Rohingya Muslims

Rohingya Muslims wait for weeks on Myanmar’s beaches to be transported to Bangladeshi camps

More than 600,000 have fled to Bangladesh to find shelter in the refugee camps, the living victims of what a top UN official has called ‘ethnic cleansing’

PUBLISHED : Monday, 13 November, 2017, 1:11pm
UPDATED : Monday, 13 November, 2017, 1:45pm

As hundreds of Rohingya Muslims camp out on sun-baked Myanmar beaches, waiting to for boats to ferry them to sanctuary in Bangladesh, some young men have resorted to crossing the mouth of the Naf river with only an empty oil drum to keep them afloat.

Having kept northern parts of Rakhine State virtually off limits since it launched a counter-insurgency operation there in late August, Myanmar’s military made a rare show of openness on Sunday by taking foreign journalists to see one of the beaches from which up to 1,000 Rohingya are trying to escape.

More than 600,000 Rohingya have fled to Bangladesh to find shelter in the refugee camps, the living victims of what a top UN official has called “ethnic cleansing”.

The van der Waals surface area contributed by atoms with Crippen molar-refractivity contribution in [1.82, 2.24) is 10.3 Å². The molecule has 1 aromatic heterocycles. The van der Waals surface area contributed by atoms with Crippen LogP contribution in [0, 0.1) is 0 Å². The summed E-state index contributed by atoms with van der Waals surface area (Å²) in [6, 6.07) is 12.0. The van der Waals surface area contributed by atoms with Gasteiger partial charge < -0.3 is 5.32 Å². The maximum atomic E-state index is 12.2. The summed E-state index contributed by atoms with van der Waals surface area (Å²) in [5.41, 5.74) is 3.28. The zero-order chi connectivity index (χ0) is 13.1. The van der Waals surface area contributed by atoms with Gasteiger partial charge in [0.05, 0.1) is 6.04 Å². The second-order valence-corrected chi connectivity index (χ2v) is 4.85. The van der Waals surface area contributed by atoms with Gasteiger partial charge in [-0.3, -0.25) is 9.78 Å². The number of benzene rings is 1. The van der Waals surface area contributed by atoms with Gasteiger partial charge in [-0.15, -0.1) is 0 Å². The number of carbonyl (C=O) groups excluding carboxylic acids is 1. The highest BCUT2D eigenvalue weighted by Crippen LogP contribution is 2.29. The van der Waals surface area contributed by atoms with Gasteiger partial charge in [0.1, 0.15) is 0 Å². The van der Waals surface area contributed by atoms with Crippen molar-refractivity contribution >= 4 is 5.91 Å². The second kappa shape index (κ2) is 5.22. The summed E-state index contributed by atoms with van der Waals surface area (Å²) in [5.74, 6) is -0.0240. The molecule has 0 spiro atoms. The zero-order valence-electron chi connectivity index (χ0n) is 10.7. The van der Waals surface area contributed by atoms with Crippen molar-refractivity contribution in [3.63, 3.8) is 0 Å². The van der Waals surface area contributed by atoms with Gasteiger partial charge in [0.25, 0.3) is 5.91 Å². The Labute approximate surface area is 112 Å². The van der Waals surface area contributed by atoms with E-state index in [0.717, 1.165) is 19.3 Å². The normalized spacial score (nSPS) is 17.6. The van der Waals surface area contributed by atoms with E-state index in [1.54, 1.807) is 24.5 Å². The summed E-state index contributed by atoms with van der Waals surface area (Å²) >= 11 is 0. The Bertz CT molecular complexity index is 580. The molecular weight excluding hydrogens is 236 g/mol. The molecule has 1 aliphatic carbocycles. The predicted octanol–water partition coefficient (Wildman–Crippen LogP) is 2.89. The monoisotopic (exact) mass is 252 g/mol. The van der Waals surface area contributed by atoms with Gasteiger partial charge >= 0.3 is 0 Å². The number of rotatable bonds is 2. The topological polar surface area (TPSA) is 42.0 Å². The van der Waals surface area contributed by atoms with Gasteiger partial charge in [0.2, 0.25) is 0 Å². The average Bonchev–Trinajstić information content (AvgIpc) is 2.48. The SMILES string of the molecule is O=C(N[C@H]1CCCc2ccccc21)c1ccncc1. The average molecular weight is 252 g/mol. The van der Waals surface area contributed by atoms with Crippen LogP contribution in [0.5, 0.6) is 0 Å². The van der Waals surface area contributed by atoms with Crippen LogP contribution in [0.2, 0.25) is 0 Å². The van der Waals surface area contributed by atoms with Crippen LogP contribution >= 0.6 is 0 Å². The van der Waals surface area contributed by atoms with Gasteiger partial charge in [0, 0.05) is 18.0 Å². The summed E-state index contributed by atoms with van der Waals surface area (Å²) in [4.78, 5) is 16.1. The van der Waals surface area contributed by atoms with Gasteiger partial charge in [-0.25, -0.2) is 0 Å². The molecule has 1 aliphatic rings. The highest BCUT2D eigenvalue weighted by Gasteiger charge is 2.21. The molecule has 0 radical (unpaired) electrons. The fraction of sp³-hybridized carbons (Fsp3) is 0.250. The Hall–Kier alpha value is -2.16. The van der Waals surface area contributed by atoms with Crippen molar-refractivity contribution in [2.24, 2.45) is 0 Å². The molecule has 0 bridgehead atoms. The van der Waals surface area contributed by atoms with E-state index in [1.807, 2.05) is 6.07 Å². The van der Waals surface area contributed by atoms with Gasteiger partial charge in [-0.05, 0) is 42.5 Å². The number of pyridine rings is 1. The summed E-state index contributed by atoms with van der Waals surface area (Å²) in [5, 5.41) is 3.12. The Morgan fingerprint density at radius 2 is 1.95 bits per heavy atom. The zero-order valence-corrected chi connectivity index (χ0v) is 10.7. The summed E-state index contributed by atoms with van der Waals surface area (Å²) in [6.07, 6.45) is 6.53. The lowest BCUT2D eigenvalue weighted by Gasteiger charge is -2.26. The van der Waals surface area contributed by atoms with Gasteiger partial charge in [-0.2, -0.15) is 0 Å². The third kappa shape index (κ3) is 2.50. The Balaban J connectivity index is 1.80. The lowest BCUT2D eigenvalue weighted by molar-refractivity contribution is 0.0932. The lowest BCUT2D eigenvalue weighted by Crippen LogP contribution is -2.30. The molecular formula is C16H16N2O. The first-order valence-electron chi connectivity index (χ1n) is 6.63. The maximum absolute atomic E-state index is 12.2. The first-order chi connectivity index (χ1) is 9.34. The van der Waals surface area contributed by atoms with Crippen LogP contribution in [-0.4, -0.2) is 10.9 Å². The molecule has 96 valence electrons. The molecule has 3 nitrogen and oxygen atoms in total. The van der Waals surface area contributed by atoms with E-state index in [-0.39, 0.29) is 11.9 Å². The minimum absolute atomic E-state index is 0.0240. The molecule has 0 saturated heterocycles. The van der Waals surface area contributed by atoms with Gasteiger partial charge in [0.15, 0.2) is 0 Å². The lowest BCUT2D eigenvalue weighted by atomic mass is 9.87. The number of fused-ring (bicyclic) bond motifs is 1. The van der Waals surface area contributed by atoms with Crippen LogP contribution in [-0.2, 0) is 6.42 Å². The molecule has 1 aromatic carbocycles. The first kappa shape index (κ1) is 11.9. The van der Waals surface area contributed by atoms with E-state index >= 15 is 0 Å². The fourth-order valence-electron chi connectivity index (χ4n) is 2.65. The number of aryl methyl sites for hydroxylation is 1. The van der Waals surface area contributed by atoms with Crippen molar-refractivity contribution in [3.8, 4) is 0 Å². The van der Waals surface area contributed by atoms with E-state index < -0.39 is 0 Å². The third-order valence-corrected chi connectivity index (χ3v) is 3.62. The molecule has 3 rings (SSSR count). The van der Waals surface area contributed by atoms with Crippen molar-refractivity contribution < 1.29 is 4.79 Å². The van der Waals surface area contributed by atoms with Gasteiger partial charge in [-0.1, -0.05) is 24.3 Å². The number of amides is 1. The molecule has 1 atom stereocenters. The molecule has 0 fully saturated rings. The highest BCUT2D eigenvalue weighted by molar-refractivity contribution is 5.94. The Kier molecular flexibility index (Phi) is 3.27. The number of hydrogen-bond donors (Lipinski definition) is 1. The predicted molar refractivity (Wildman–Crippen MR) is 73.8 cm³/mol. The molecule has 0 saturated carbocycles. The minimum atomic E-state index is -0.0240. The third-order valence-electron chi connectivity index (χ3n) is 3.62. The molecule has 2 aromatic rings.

Myanmar, a mostly Buddhist country, has denied such accusations, insisting the military’s clearance operation was necessitated by national security concerns after Rohingya militants attacked 30 security posts in northern Rakhine on August 25.

For the Rohingya at Ah Lei Than Kyaw, some 5km south of the 2.5-mile-wide mouth of the Naf river, the beach is a kind of purgatory.

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I will not go back to my village, I really hope to cross the Naf river to get to Bangladesh
Sauli Mullahhe

Mohammad Eidnou, a 19-year-old labourer, sold his house and belongings but he and his family have spent everything on just surviving for the past two months and have no money to pay the US$50 per head fee that boatmen demand for the trip to Bangladesh.

“I don’t want to go back to my village because there is nothing for us,” Eidnou told Reuters. “We cannot survive.”

Some have been stuck there for more than a month, sweltering under the plastic sheeting used to make tents and existing on handouts provided by the Myanmar Red Cross Society.

Others came just a few days ago, a sign that the flight of the Rohingya to Bangladesh is far from over. The International Rescue Committee reckons that two-thirds of some 300,000 left in Myanmar could leave in the next couple of months.

On the beach at Ah Lei Than Kyaw, 30-year-old Sauli Mullahhe was thinking only of getting away.

Like several other men, he described how things had got so bad that he could no longer go to work or his children to school. He could not get to a pharmacy when they fell sick, or go to a market to buy food and said the authorities had even stopped Rohingya leaving the village to fish.

“I could not have survived any more,” Mullahhe said. “I will not go back to my village, I really hope to cross the Naf river to get to Bangladesh.”